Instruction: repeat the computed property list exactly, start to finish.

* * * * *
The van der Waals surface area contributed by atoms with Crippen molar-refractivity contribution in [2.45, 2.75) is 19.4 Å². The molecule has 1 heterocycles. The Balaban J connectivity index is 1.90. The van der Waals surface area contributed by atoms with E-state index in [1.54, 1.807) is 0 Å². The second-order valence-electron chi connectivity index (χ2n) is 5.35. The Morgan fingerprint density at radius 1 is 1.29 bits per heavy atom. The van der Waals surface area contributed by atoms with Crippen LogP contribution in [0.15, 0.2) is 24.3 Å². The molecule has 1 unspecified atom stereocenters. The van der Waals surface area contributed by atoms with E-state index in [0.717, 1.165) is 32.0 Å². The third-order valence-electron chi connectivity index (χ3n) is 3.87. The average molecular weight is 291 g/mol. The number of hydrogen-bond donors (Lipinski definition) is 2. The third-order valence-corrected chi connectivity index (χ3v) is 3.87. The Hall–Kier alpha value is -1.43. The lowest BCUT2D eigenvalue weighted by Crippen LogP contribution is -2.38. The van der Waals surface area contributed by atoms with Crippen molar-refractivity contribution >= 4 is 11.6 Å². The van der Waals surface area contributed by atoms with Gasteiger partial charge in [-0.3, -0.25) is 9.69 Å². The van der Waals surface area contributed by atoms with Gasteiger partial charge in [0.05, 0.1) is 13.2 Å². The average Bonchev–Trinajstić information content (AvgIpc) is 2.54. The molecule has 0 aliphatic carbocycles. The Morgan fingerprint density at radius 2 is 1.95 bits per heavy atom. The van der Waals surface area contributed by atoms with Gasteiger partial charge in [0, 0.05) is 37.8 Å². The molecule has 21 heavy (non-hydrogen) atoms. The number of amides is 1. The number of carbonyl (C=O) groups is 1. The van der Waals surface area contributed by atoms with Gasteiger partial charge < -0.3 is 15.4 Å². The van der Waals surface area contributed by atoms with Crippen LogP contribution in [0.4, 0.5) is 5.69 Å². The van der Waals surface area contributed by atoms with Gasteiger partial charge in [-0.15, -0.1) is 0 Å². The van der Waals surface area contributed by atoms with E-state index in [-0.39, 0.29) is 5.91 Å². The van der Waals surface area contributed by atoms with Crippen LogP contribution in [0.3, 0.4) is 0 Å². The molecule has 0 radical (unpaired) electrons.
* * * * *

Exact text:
The van der Waals surface area contributed by atoms with Crippen molar-refractivity contribution in [2.45, 2.75) is 19.4 Å². The molecule has 1 heterocycles. The Balaban J connectivity index is 1.90. The van der Waals surface area contributed by atoms with E-state index in [1.54, 1.807) is 0 Å². The second-order valence-electron chi connectivity index (χ2n) is 5.35. The Morgan fingerprint density at radius 1 is 1.29 bits per heavy atom. The van der Waals surface area contributed by atoms with Crippen LogP contribution in [0.15, 0.2) is 24.3 Å². The molecule has 1 unspecified atom stereocenters. The van der Waals surface area contributed by atoms with E-state index in [0.717, 1.165) is 32.0 Å². The third-order valence-electron chi connectivity index (χ3n) is 3.87. The average molecular weight is 291 g/mol. The number of hydrogen-bond donors (Lipinski definition) is 2. The third-order valence-corrected chi connectivity index (χ3v) is 3.87. The Hall–Kier alpha value is -1.43. The lowest BCUT2D eigenvalue weighted by Crippen LogP contribution is -2.38. The van der Waals surface area contributed by atoms with Crippen molar-refractivity contribution >= 4 is 11.6 Å². The van der Waals surface area contributed by atoms with Gasteiger partial charge in [-0.3, -0.25) is 9.69 Å². The van der Waals surface area contributed by atoms with Gasteiger partial charge in [0.05, 0.1) is 13.2 Å². The average Bonchev–Trinajstić information content (AvgIpc) is 2.54. The molecule has 0 aliphatic carbocycles. The Morgan fingerprint density at radius 2 is 1.95 bits per heavy atom. The van der Waals surface area contributed by atoms with Gasteiger partial charge in [0, 0.05) is 37.8 Å². The molecule has 21 heavy (non-hydrogen) atoms. The number of amides is 1. The number of carbonyl (C=O) groups is 1. The van der Waals surface area contributed by atoms with Gasteiger partial charge < -0.3 is 15.4 Å². The van der Waals surface area contributed by atoms with Crippen LogP contribution in [0.4, 0.5) is 5.69 Å². The van der Waals surface area contributed by atoms with Gasteiger partial charge in [-0.15, -0.1) is 0 Å². The van der Waals surface area contributed by atoms with E-state index in [-0.39, 0.29) is 5.91 Å². The van der Waals surface area contributed by atoms with Crippen LogP contribution in [0.3, 0.4) is 0 Å². The molecule has 0 radical (unpaired) electrons.